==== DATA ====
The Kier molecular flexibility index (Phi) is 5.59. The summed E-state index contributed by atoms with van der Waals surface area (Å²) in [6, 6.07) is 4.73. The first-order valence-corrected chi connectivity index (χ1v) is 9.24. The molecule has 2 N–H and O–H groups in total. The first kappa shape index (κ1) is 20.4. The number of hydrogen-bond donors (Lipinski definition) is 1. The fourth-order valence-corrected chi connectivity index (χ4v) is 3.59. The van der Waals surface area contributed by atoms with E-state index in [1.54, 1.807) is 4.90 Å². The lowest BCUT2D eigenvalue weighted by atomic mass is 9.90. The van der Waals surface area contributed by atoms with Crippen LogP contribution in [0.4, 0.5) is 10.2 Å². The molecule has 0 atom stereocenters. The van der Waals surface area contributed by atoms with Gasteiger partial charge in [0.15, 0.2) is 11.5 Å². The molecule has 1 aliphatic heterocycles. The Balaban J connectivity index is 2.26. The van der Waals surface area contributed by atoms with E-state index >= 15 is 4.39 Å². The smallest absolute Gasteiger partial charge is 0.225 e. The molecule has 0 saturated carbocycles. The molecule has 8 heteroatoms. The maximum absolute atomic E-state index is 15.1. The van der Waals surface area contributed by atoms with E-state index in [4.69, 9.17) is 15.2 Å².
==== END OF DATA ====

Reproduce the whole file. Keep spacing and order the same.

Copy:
The Kier molecular flexibility index (Phi) is 5.59. The summed E-state index contributed by atoms with van der Waals surface area (Å²) in [6, 6.07) is 4.73. The first-order valence-corrected chi connectivity index (χ1v) is 9.24. The molecule has 2 N–H and O–H groups in total. The first kappa shape index (κ1) is 20.4. The number of hydrogen-bond donors (Lipinski definition) is 1. The fourth-order valence-corrected chi connectivity index (χ4v) is 3.59. The van der Waals surface area contributed by atoms with E-state index in [1.54, 1.807) is 4.90 Å². The lowest BCUT2D eigenvalue weighted by atomic mass is 9.90. The van der Waals surface area contributed by atoms with Crippen LogP contribution in [0.4, 0.5) is 10.2 Å². The molecule has 0 atom stereocenters. The van der Waals surface area contributed by atoms with Gasteiger partial charge in [0.15, 0.2) is 11.5 Å². The molecule has 1 aliphatic heterocycles. The Balaban J connectivity index is 2.26. The van der Waals surface area contributed by atoms with E-state index >= 15 is 4.39 Å². The smallest absolute Gasteiger partial charge is 0.225 e. The molecule has 0 saturated carbocycles. The molecule has 8 heteroatoms. The maximum absolute atomic E-state index is 15.1. The van der Waals surface area contributed by atoms with E-state index in [4.69, 9.17) is 15.2 Å².